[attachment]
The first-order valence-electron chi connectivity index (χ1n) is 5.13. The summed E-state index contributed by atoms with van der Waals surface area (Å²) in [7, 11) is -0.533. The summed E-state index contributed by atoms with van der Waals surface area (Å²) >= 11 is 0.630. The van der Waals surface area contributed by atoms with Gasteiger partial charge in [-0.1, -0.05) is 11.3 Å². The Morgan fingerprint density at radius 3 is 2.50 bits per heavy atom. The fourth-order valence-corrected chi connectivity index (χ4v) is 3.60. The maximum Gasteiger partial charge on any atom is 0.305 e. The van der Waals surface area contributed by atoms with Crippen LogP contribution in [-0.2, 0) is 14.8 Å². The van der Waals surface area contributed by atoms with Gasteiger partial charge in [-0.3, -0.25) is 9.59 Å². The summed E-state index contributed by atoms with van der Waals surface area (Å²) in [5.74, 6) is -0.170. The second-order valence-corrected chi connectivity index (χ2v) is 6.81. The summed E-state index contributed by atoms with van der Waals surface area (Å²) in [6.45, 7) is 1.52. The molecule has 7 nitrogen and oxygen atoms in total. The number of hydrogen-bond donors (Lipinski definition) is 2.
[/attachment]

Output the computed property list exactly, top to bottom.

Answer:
The first-order valence-electron chi connectivity index (χ1n) is 5.13. The summed E-state index contributed by atoms with van der Waals surface area (Å²) in [7, 11) is -0.533. The summed E-state index contributed by atoms with van der Waals surface area (Å²) >= 11 is 0.630. The van der Waals surface area contributed by atoms with Gasteiger partial charge in [-0.1, -0.05) is 11.3 Å². The Morgan fingerprint density at radius 3 is 2.50 bits per heavy atom. The fourth-order valence-corrected chi connectivity index (χ4v) is 3.60. The maximum Gasteiger partial charge on any atom is 0.305 e. The van der Waals surface area contributed by atoms with Crippen LogP contribution in [-0.2, 0) is 14.8 Å². The van der Waals surface area contributed by atoms with Gasteiger partial charge in [-0.3, -0.25) is 9.59 Å². The summed E-state index contributed by atoms with van der Waals surface area (Å²) in [5.74, 6) is -0.170. The second-order valence-corrected chi connectivity index (χ2v) is 6.81. The summed E-state index contributed by atoms with van der Waals surface area (Å²) in [6.45, 7) is 1.52. The molecule has 7 nitrogen and oxygen atoms in total. The number of hydrogen-bond donors (Lipinski definition) is 2.